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Books Books 1 - 10 of 180 on For it so falls out, That what we have we prize not to the worth, Whiles we enjoy....
" For it so falls out, That what we have we prize not to the worth, Whiles we enjoy it; but being lack'd and lost, Why, then we rack the value; then we find The virtue, that possession would not show us Whiles it was ours... "
The Plays of William Shakspeare: In Fifteen Volumes. With the Corrections ... - Page 507
by William Shakespeare - 1793
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The Works of Mr. William Shakespear;: In Six Volumes. Adorn'd with ..., Volume 1

William Shakespeare, Nicholas Rowe - 1709 - 3324 pages
...that flie was accus'd, Shall be lamented, pity'd, and excus'd Of every Hearer: For fo it falls out, That what we have we prize not to the worth," Whiles...it; but being lack'd and loft, Why then we rack the Value, then we find The Virtue that Poffeffion would not (hew us Whilft it was ours; fo will it fare...
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The Works of Shakespeare: In Eight Volumes. Collated with the Oldest Copies ...

William Shakespeare - 1740
...dead; i, e. Dan Pt4rt, Prince of ^trntyn; aa<l his Baflatd Brother who is likewifc call' J a P. ihice. That what we have we prize not to the worth, Whiles we enjoy it ; but being lack'd and lo.l, Why, then we rack the value ; then we fird The virtue that poflefliou would not fhew us Whilft...
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The Works of Shakespear: In Six Volumes, Volume 1

William Shakespeare, Sir Thomas Hanmer, Alexander Pope, Nicholas Rowe - 1745
...that fhe was accus'd, Shall be lamented, pity'd, and excus'd, Of every hearer : for it fo falls out, That what we have we prize not to the worth, "Whiles we enjoy it ; but being lack'd and loir., "Why then we rack the value, then we find The virtue that pofiefilon would not mew us "Whilft...
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The Works of Shakespear: In Eight Volumes, Volume 2

William Shakespeare, Alexander Pope - 1747
...that fhe was accus'd Shall be lamented, pity'd, and excus'd, Of every hearer : for it fo falls out, That what we have we prize not to the worth, Whiles...; but being lack'd and loft, Why, then we rack the value j then we find The virtue that pofleflion would not fliew us Whift it was ours ; fo will it fare...
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The works of Shakespear, with a glossary, pr. from the Oxford ed. in quarto ...

William Shakespeare - 1747
...that (he was accus'd, Shall be lamented, pity'd, and excus'd, Of every hearer : for it fo falls out, That what we have we prize not to the worth, Whiles...; but being lack'd and loft, Why then we rack the value, then we find The virtue that po(fcffion would not (hew us Whilft it was ours ; fo will it fare...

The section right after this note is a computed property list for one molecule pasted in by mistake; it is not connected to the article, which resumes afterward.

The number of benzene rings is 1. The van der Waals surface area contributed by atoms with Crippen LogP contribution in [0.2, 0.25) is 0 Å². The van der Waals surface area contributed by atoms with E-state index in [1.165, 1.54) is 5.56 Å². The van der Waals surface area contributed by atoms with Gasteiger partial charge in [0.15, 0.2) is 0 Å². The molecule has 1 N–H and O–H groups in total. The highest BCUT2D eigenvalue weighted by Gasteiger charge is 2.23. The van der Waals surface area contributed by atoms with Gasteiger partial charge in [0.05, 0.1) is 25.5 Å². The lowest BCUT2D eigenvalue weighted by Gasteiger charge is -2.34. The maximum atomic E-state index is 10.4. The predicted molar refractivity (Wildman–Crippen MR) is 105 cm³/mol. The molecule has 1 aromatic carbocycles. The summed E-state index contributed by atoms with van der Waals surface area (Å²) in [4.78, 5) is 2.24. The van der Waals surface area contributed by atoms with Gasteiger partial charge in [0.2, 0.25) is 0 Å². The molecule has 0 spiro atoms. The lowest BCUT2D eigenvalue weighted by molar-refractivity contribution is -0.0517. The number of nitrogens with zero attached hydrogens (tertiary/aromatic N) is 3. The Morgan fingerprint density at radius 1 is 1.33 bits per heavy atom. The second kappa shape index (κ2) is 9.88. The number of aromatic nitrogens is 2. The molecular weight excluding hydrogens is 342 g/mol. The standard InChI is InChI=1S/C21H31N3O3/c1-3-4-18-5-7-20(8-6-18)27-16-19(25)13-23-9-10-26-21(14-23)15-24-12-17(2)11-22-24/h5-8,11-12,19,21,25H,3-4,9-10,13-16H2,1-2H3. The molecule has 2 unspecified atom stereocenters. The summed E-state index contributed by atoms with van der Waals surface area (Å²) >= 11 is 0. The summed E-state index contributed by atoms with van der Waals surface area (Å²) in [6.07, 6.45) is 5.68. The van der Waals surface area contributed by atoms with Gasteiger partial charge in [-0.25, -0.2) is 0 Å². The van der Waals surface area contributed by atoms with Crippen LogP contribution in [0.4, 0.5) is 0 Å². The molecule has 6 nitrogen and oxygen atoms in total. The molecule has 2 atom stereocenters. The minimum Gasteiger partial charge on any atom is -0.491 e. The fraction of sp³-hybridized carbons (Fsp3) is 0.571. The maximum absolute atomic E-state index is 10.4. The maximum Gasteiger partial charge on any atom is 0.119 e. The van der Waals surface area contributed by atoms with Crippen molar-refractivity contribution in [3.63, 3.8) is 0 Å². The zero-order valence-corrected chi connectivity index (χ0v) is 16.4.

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The Works of Shakespear in Eight Volumes: The Genuine Text (collated with ...

William Shakespeare - 1747
...that fhe was accus'd Shall be lamented, pity'd, and excus'd, Of every hearer : for it fo falls out, That what we have we prize not to the worth, Whiles...; but being lack'd and loft, Why, then we rack the value ; then we find The virtue that pofleflion would not fhew us Whift it was ours ; fo will it fare...
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The Annual Register of World Events: A Review of the Year, Volume 104

Edmund Burke - History - 1863
...had made lovely, is expressed by the dramatist in language of poetic force : — " It BO falls out That what we have • we prize not to the worth Whiles we enjoy it ; bat, being lack'd and lost, Why, then we rack the value : then wo find The virtue that possession...
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Elements of Criticism, Volume 3

Lord Henry Home Kames - Criticism - 1762
...at laft becomes extreme, when the pleafu re of gratification is reduced to nothing. -It fo falls out That what we have we prize not to the worth, Whiles...; but being lack'd and loft, Why then we rack the value ; then we find The virtue that pofleflion would not fhew us Whilft it was ours. Much ado about...
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Elements of Criticism, Volume 2

Lord Henry Home Kames - Criticism - 1762
...at laft becomes extreme, when the pleafu re of gratification is reduced to nothing. -It fb falls out That what we have we prize not to the worth, Whiles...it; but being lack'd and loft, Why then we rack the value ; then we find The virtue that pofleflion would not fhew us Whilft it was ours. Much ado about...
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Much ado about nothing. The merchant of Venice. Love's labour's lost. As you ...

William Shakespeare, Mr. Theobald (Lewis), Gerard Vandergucht, Hubert François Gravelot - 1762
...t, e. Den Pedrt, Prince of «trragon i and his Baftard Brother wh« is likewife called a. Print*,. That what we have we prize not to the worth, Whiles we enjoy it s but being lack'd and toft, Why, then we rack the value ; then we find The virtue that pofte(hon would...
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